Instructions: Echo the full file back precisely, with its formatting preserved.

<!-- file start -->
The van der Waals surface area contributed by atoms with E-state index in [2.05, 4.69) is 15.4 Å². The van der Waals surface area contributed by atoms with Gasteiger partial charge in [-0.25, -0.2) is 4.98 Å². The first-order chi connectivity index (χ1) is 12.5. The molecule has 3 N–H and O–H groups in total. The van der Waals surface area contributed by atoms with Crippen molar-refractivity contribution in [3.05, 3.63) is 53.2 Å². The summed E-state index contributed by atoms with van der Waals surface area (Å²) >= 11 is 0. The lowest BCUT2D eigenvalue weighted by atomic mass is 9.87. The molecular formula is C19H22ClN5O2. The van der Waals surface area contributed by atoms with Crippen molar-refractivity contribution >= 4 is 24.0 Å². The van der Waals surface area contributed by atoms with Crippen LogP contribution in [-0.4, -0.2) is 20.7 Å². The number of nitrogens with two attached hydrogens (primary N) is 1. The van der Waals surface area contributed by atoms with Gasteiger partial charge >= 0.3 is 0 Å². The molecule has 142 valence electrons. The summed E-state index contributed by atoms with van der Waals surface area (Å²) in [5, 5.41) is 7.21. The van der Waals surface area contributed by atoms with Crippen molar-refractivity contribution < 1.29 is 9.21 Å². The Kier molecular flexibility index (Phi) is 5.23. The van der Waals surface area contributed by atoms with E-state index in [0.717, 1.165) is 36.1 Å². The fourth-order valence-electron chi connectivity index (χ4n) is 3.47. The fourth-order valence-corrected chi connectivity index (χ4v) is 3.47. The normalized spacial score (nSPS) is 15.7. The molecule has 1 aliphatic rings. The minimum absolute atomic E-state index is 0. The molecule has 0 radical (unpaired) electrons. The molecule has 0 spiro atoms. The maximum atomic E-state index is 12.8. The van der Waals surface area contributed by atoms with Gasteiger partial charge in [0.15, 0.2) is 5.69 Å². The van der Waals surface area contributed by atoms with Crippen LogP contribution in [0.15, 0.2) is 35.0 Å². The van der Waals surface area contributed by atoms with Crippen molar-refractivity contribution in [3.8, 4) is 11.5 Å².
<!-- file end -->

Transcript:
The van der Waals surface area contributed by atoms with E-state index in [2.05, 4.69) is 15.4 Å². The van der Waals surface area contributed by atoms with Gasteiger partial charge in [-0.25, -0.2) is 4.98 Å². The first-order chi connectivity index (χ1) is 12.5. The molecule has 3 N–H and O–H groups in total. The van der Waals surface area contributed by atoms with Crippen molar-refractivity contribution in [3.05, 3.63) is 53.2 Å². The summed E-state index contributed by atoms with van der Waals surface area (Å²) >= 11 is 0. The lowest BCUT2D eigenvalue weighted by atomic mass is 9.87. The molecular formula is C19H22ClN5O2. The van der Waals surface area contributed by atoms with Crippen molar-refractivity contribution >= 4 is 24.0 Å². The van der Waals surface area contributed by atoms with Crippen LogP contribution in [-0.4, -0.2) is 20.7 Å². The number of nitrogens with two attached hydrogens (primary N) is 1. The van der Waals surface area contributed by atoms with Gasteiger partial charge >= 0.3 is 0 Å². The molecule has 142 valence electrons. The summed E-state index contributed by atoms with van der Waals surface area (Å²) in [5, 5.41) is 7.21. The van der Waals surface area contributed by atoms with Crippen molar-refractivity contribution < 1.29 is 9.21 Å². The Kier molecular flexibility index (Phi) is 5.23. The van der Waals surface area contributed by atoms with E-state index in [0.717, 1.165) is 36.1 Å². The fourth-order valence-electron chi connectivity index (χ4n) is 3.47. The fourth-order valence-corrected chi connectivity index (χ4v) is 3.47. The normalized spacial score (nSPS) is 15.7. The molecule has 1 aliphatic rings. The minimum absolute atomic E-state index is 0. The molecule has 0 radical (unpaired) electrons. The molecule has 0 spiro atoms. The maximum atomic E-state index is 12.8. The van der Waals surface area contributed by atoms with Gasteiger partial charge in [0.15, 0.2) is 5.69 Å². The van der Waals surface area contributed by atoms with Crippen LogP contribution in [0.15, 0.2) is 35.0 Å². The van der Waals surface area contributed by atoms with Crippen molar-refractivity contribution in [3.8, 4) is 11.5 Å².